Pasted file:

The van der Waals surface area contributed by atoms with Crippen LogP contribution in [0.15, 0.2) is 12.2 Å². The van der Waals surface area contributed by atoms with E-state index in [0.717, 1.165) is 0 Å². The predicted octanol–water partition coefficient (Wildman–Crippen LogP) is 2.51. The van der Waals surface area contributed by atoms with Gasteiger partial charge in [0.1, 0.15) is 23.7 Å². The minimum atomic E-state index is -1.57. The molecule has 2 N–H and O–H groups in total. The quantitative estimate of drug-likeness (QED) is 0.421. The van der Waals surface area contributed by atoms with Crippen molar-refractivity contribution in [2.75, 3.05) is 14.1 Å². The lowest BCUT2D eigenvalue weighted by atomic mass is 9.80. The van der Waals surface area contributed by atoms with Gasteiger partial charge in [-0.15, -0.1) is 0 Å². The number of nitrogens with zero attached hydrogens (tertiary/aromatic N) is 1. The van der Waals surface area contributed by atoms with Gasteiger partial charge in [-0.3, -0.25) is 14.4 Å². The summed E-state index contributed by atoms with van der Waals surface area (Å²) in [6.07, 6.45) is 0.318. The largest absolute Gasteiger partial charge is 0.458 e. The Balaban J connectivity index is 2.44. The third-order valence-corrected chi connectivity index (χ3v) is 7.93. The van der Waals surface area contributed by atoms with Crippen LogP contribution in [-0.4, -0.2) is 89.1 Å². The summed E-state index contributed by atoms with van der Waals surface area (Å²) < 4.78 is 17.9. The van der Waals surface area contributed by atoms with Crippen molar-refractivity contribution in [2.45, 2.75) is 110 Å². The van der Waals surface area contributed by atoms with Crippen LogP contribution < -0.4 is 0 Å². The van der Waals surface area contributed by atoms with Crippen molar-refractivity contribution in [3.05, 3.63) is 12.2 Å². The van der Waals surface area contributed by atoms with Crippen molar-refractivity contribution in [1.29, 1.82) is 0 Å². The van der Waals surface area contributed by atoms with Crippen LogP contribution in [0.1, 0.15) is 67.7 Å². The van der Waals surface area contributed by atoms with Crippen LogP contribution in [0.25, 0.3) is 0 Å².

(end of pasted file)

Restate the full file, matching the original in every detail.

The van der Waals surface area contributed by atoms with Crippen LogP contribution in [0.15, 0.2) is 12.2 Å². The van der Waals surface area contributed by atoms with E-state index in [0.717, 1.165) is 0 Å². The predicted octanol–water partition coefficient (Wildman–Crippen LogP) is 2.51. The van der Waals surface area contributed by atoms with Gasteiger partial charge in [0.1, 0.15) is 23.7 Å². The minimum atomic E-state index is -1.57. The molecule has 2 N–H and O–H groups in total. The quantitative estimate of drug-likeness (QED) is 0.421. The van der Waals surface area contributed by atoms with Crippen molar-refractivity contribution in [2.75, 3.05) is 14.1 Å². The lowest BCUT2D eigenvalue weighted by atomic mass is 9.80. The van der Waals surface area contributed by atoms with Gasteiger partial charge in [-0.15, -0.1) is 0 Å². The number of nitrogens with zero attached hydrogens (tertiary/aromatic N) is 1. The van der Waals surface area contributed by atoms with Gasteiger partial charge in [-0.3, -0.25) is 14.4 Å². The summed E-state index contributed by atoms with van der Waals surface area (Å²) in [6.07, 6.45) is 0.318. The largest absolute Gasteiger partial charge is 0.458 e. The Balaban J connectivity index is 2.44. The third-order valence-corrected chi connectivity index (χ3v) is 7.93. The van der Waals surface area contributed by atoms with Crippen LogP contribution in [-0.4, -0.2) is 89.1 Å². The summed E-state index contributed by atoms with van der Waals surface area (Å²) < 4.78 is 17.9. The van der Waals surface area contributed by atoms with Crippen molar-refractivity contribution in [2.45, 2.75) is 110 Å². The van der Waals surface area contributed by atoms with Crippen LogP contribution < -0.4 is 0 Å². The van der Waals surface area contributed by atoms with Crippen molar-refractivity contribution in [3.05, 3.63) is 12.2 Å². The van der Waals surface area contributed by atoms with Crippen molar-refractivity contribution in [1.29, 1.82) is 0 Å². The van der Waals surface area contributed by atoms with Crippen LogP contribution in [0.1, 0.15) is 67.7 Å². The van der Waals surface area contributed by atoms with Crippen LogP contribution in [0.25, 0.3) is 0 Å².